EXPERT ANALYSIS AT THE ACS NSQIP NATIONAL CONFERENCE

SAN DIEGO (FRONTLINE MEDICAL NEWS) – Despite advances in the way surgeons practice their craft and measure outcomes in a meaningful way, the rate of hospital readmissions remains unacceptably high, according to an Emory University surgeon who has studied the readmission patterns.

“Readmission is a problem, not only from a cost and penalties standpoint but also from the rates of readmission affecting patients’ lives and expectations,” Jyotirmay Sharma, MD, said at the American College of Surgeons/National Surgical Quality Improvement Program National Conference.

Dr. Sharma, director of thyroid and endocrine surgery at Emory University Hospital, Atlanta, cited recent federal data estimating that among Medicare patients discharged from a hospital, 20% are rehospitalized within 30 days, and 34% are rehospitalized within 90 days. In 2013 alone, the Centers for Medicare & Medicaid Services levied readmission penalties against 2,213 hospitals to the tune of $280 million. “So clearly it’s a major issue,” he said.

In a study conducted by one of Dr. Sharma’s associates, researchers evaluated the risk factors for 30-day hospital readmission among general surgery patients treated at Emory University Hospital ( J Am Coll Surg. 2012 Sep;215[3]:322-30 ). Pancreatectomy accounted for 18% of readmissions, followed by colectomy/colostomy (13%), small bowel resection (12%), and gastrectomy and ventral hernia repair (both 11%).

An unrelated analysis of a 498,875 operations found that lower extremity vascular bypass procedures accounted for 16% of readmissions, followed by colectomy or proctectomy (11%), bariatric surgery (5%), and ventral hernia repair (4%). In addition, the readmission rates were 6% among patients with no complications, 16% among those with one complications such as surgical site infections (SSIs), bleeding, and ileus, 37% among those with two or more complications, and 29% among those with three or more complications ( JAMA 2015;313[3]:483-95 ). The most common complication overall was SSI (20%), followed by ileus (10%).

When the Emory study researchers drilled down on their data, they found that the following preexisting conditions were associated with readmissions among colectomy patients: steroid use, hypertension, readmission, cancer, COPD, smoking, poor functional status, and diabetes. At the same time, preexisting conditions associated with readmissions among vascular patients were diabetes and renal failure. The only preexisting condition associated with readmissions among thyroidectomy was renal failure. When the researchers evaluated the association between readmission risk and system-wide complications, they found that vascular surgery and urinary surgery conferred the highest risks (sixfold and fivefold, respectively).

“Just looking at your semiannual report quickly can give you a sense of which complications are associated with that readmission,” Dr. Sharma said. “There are many areas of potential intervention.” Preoperatively, he recommends screening surgery patients for obstructive sleep apnea, hypertension, and diabetes. “Looking at preexisting comorbid dyspnea, cancer, and renal failure can give you those target populations very quickly,” he said.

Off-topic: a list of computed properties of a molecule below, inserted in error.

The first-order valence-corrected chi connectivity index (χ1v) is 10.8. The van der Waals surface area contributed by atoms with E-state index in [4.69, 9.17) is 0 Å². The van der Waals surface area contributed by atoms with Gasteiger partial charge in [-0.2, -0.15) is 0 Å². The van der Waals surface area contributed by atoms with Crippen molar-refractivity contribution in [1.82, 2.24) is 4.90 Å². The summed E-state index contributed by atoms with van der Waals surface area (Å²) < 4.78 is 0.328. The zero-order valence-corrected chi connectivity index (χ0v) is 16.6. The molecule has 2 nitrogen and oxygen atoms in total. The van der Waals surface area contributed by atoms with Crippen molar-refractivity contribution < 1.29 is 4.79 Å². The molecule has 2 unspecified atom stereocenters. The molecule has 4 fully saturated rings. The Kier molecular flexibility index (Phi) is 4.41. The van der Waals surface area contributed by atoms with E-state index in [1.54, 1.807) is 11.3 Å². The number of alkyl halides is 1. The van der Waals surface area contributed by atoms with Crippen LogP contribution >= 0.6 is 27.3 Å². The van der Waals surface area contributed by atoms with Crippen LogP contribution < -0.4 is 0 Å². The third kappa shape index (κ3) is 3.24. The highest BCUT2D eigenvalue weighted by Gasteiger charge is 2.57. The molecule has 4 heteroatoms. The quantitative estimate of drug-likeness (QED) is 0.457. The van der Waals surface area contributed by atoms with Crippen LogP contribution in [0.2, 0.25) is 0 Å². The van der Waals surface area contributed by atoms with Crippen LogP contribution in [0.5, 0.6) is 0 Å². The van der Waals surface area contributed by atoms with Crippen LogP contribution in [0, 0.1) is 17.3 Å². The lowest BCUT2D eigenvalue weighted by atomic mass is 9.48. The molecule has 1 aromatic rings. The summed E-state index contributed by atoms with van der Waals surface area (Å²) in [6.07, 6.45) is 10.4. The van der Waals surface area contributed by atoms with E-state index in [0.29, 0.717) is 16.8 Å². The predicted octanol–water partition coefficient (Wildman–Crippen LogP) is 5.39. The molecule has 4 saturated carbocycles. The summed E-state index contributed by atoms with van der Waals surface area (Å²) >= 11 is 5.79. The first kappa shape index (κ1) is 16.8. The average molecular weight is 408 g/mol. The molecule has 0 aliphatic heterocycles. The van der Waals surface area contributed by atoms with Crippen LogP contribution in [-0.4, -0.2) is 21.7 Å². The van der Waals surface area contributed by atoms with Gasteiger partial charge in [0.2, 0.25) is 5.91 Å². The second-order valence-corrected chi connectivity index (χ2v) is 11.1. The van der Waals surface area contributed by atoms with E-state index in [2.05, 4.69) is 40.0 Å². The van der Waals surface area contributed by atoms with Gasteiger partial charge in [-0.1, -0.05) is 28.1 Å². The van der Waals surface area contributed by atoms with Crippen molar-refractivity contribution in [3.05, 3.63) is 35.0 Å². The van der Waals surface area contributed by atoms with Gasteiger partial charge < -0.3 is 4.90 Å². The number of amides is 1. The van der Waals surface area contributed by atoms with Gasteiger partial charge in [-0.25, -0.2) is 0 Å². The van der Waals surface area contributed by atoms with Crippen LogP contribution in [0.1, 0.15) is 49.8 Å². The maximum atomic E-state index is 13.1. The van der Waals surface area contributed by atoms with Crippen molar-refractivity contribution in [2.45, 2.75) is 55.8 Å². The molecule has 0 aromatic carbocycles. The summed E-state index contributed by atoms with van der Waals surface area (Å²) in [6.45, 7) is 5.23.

Intraoperatively, “it’s all about reduction of complications,” he said. These include using the WHO checklist , employing SSI prevention practices and considering certain anesthesia techniques such as low tidal volume ventilation and fluid limitation, control of hyperglycemia, and enhanced recovery after surgery protocols (ERAS).

Postoperative strategies to reduce readmission risk include ERAS for multimodal analgesia, fluid restriction, oral intake, and ambulation, and being aggressive about follow-up with high-risk populations and discharge planning. “The strategies for readmission reduction should be based on the preoperative assessment and the ability to identify high-risk populations,” Dr. Sharma said. “At Emory, we found that ileostomy patients had the highest risk of readmission. This made sense from a dehydration standpoint. So a colorectal surgeon led the creation of an Emory-wide protocol for teaching patients and their families, giving them signs of dehydration, what to look for, direct access to a dedicated nurse for follow-up, and an arrangement with the infusion center for rehydration as needed.”

He concluded by noting that there is no one-size-fits-all approach to reducing hospital readmissions. “I think an overarching readmission improvement process is not the way to go, unless you’re talking about a preoperative assessment area,” he said. “Identifying high-risk patients and giving them a lifeline where they can call so you can intervene and avoid that readmission, is better.”

Dr. Sharma reported having no relevant disclosures.

dbrunk@frontlinemedcom.com

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